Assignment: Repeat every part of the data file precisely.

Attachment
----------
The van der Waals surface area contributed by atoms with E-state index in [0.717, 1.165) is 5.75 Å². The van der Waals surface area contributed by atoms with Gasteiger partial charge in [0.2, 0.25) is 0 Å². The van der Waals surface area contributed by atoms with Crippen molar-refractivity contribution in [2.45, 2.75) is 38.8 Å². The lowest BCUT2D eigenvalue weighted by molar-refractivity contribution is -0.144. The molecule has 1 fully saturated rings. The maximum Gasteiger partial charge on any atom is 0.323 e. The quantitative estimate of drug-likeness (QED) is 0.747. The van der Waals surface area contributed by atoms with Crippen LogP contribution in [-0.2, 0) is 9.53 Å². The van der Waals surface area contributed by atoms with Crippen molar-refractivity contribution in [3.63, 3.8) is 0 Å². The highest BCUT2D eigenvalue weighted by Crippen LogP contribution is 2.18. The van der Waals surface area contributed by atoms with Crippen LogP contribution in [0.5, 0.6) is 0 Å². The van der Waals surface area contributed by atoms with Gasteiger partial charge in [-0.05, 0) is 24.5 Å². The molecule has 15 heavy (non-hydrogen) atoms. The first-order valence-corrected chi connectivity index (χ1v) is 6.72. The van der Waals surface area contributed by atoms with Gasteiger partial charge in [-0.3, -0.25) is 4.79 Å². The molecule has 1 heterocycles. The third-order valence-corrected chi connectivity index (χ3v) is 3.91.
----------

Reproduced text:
The van der Waals surface area contributed by atoms with E-state index in [0.717, 1.165) is 5.75 Å². The van der Waals surface area contributed by atoms with Gasteiger partial charge in [0.2, 0.25) is 0 Å². The van der Waals surface area contributed by atoms with Crippen molar-refractivity contribution in [2.45, 2.75) is 38.8 Å². The lowest BCUT2D eigenvalue weighted by molar-refractivity contribution is -0.144. The molecule has 1 fully saturated rings. The maximum Gasteiger partial charge on any atom is 0.323 e. The quantitative estimate of drug-likeness (QED) is 0.747. The van der Waals surface area contributed by atoms with Crippen LogP contribution in [-0.2, 0) is 9.53 Å². The van der Waals surface area contributed by atoms with Crippen molar-refractivity contribution in [3.63, 3.8) is 0 Å². The highest BCUT2D eigenvalue weighted by Crippen LogP contribution is 2.18. The van der Waals surface area contributed by atoms with Crippen LogP contribution in [0.5, 0.6) is 0 Å². The van der Waals surface area contributed by atoms with Gasteiger partial charge in [-0.05, 0) is 24.5 Å². The molecule has 15 heavy (non-hydrogen) atoms. The first-order valence-corrected chi connectivity index (χ1v) is 6.72. The van der Waals surface area contributed by atoms with Gasteiger partial charge in [-0.3, -0.25) is 4.79 Å². The molecule has 1 heterocycles. The third-order valence-corrected chi connectivity index (χ3v) is 3.91.